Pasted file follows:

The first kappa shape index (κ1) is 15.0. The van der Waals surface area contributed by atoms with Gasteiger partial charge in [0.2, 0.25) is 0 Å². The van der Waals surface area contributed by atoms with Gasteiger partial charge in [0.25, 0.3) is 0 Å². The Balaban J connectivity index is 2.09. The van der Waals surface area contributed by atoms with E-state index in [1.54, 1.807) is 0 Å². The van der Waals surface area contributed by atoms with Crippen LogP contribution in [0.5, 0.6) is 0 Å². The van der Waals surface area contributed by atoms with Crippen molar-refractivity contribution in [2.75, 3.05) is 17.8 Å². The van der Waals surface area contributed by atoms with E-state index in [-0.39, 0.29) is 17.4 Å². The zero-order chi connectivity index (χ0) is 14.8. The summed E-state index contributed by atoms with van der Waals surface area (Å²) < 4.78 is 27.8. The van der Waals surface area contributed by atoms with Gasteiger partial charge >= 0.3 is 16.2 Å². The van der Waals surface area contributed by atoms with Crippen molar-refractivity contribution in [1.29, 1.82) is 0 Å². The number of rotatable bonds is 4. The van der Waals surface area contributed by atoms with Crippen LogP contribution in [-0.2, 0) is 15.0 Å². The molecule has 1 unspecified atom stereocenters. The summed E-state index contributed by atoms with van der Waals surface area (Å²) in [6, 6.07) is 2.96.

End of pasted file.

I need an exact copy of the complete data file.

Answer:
The first kappa shape index (κ1) is 15.0. The van der Waals surface area contributed by atoms with Gasteiger partial charge in [0.2, 0.25) is 0 Å². The van der Waals surface area contributed by atoms with Gasteiger partial charge in [0.25, 0.3) is 0 Å². The Balaban J connectivity index is 2.09. The van der Waals surface area contributed by atoms with E-state index in [1.54, 1.807) is 0 Å². The van der Waals surface area contributed by atoms with Crippen LogP contribution in [0.5, 0.6) is 0 Å². The van der Waals surface area contributed by atoms with Crippen molar-refractivity contribution in [2.75, 3.05) is 17.8 Å². The van der Waals surface area contributed by atoms with E-state index in [-0.39, 0.29) is 17.4 Å². The zero-order chi connectivity index (χ0) is 14.8. The summed E-state index contributed by atoms with van der Waals surface area (Å²) < 4.78 is 27.8. The van der Waals surface area contributed by atoms with Gasteiger partial charge >= 0.3 is 16.2 Å². The van der Waals surface area contributed by atoms with Crippen molar-refractivity contribution in [1.29, 1.82) is 0 Å². The number of rotatable bonds is 4. The van der Waals surface area contributed by atoms with Crippen LogP contribution in [-0.2, 0) is 15.0 Å². The molecule has 1 unspecified atom stereocenters. The summed E-state index contributed by atoms with van der Waals surface area (Å²) in [6, 6.07) is 2.96.